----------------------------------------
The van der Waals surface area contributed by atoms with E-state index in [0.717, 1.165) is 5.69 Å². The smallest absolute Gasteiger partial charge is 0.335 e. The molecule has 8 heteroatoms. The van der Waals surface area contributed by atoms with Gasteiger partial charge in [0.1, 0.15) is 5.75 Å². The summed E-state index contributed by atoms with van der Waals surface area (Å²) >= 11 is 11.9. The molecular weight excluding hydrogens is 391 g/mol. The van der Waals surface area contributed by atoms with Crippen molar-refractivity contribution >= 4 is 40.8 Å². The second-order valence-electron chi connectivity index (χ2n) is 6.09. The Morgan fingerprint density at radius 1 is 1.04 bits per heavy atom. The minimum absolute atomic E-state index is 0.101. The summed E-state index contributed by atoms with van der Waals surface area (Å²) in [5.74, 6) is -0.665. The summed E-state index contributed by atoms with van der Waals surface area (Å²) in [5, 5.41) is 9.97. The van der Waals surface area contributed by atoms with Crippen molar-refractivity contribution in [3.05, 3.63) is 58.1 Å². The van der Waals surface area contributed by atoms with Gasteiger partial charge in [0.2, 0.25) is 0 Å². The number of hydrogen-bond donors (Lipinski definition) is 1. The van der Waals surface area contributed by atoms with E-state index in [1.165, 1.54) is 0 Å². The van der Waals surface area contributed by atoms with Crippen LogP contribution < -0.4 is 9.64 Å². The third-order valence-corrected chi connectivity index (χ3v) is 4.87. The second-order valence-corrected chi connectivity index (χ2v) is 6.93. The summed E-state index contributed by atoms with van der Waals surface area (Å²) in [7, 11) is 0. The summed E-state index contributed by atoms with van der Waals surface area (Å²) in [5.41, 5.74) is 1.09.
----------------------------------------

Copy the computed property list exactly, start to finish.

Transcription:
The van der Waals surface area contributed by atoms with E-state index in [0.717, 1.165) is 5.69 Å². The smallest absolute Gasteiger partial charge is 0.335 e. The molecule has 8 heteroatoms. The van der Waals surface area contributed by atoms with Gasteiger partial charge in [0.1, 0.15) is 5.75 Å². The summed E-state index contributed by atoms with van der Waals surface area (Å²) >= 11 is 11.9. The molecular weight excluding hydrogens is 391 g/mol. The van der Waals surface area contributed by atoms with Crippen molar-refractivity contribution >= 4 is 40.8 Å². The second-order valence-electron chi connectivity index (χ2n) is 6.09. The Morgan fingerprint density at radius 1 is 1.04 bits per heavy atom. The minimum absolute atomic E-state index is 0.101. The summed E-state index contributed by atoms with van der Waals surface area (Å²) in [5.74, 6) is -0.665. The summed E-state index contributed by atoms with van der Waals surface area (Å²) in [5, 5.41) is 9.97. The van der Waals surface area contributed by atoms with Crippen molar-refractivity contribution in [3.05, 3.63) is 58.1 Å². The van der Waals surface area contributed by atoms with Gasteiger partial charge in [0.2, 0.25) is 0 Å². The number of hydrogen-bond donors (Lipinski definition) is 1. The van der Waals surface area contributed by atoms with E-state index in [1.165, 1.54) is 0 Å². The van der Waals surface area contributed by atoms with Crippen LogP contribution < -0.4 is 9.64 Å². The third-order valence-corrected chi connectivity index (χ3v) is 4.87. The second-order valence-corrected chi connectivity index (χ2v) is 6.93. The summed E-state index contributed by atoms with van der Waals surface area (Å²) in [7, 11) is 0. The summed E-state index contributed by atoms with van der Waals surface area (Å²) in [5.41, 5.74) is 1.09.